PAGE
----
More perfectly, when the will of God is done in earth as it is in heaven, universally, but look, my Christian friend, you can enjoy that now, if you do his will. You abide now and you abide forever. That’s the kind of life we believers enjoy by God’s marvelous grace. The world is the foreign element in this earth. God’s created the earth for great things, but the world introduced, when Adam sinned in the Garden by Satan, is the foreign force. The world is to go, but the earth remains, and those who do the will of God remain. They abide forever. Magnificent picture isn’t it, great contrast, then, loving the world, the lust of the world versus doing the will of God. One must draw the line within. That’s where it begins by God’s grace to do his will. Two-fold movement on in the earth, some things are moving away, some things are staying. Judgment already taken place, disillusion is underway. As John says in verse 18, in a few moments, “Little children, it is the last time.” It’s not too far away, perhaps now nineteen hundred years after John said that we are nineteen hundred years closer to the consummation of the will of God for this earth.
You, who believe in Jesus Christ, may your affections be affections for him, may by his grace in the study of his word, in the fellowship and communion that you may have with him today and tomorrow and the days of this week, may they so occupy you that the world may lose its attraction for you. The lust of the flesh, the lust of the eyes, the pretentiousness of life, may the Lord God deliver us from them.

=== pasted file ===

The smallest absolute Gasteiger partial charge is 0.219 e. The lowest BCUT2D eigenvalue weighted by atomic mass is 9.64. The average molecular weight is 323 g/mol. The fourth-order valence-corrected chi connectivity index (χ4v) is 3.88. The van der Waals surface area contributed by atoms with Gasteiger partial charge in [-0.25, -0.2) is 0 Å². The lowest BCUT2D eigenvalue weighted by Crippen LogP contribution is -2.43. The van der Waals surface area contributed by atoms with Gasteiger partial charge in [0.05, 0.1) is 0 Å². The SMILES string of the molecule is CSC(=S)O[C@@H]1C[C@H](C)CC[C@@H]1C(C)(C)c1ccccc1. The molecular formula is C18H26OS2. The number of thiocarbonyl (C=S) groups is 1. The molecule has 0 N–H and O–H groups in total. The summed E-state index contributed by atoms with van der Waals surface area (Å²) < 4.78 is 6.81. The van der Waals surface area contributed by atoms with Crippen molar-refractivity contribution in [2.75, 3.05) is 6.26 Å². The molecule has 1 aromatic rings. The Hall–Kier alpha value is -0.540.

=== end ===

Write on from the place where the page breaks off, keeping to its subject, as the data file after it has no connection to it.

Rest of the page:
If you’re here today and you’ve never believed in our Lord Jesus Christ, let me remind you that there is a way for you to escape the judgment of the world. It is by what Christ has done for sinners. Through the blood that was shed on Calvary’s Cross, atonement has been made. If god in his grace has brought you to the sense of your own sin, and therefore your guilt and condemnation, you may find deliverance through the death that Christ died for sinners, for sinners, all who recognize that they are sinners. You’re eligible for the forgiveness of sins and eternal life. We invite you as an ambassador of the Lord Jesus to come to him and trust in him. Let’s stand for the benediction.
[Prayer] Father, help us by Thy grace to find deliverance from love of the world, the lust of the eyes, the lust of the flesh, the pretentiousness of life. Oh God deliver us from that kingdom of evil indwelling our souls by virtue of the Father. May oh God, by Thy grace, we be motivated to be occupied with him loved us and gave himself for us with the Lord Jesus Christ. Deliver us Lord, as believers, from those things that are stumbling blocks to the communion that we desire and should have with the. If there be some here Lord who have not believed, at this very moment, touch their hearts, may they turn to Thee, receiving the free gift of eternal life through the awful sacrifice…
[RECORDING ENDS ABRUPTLY]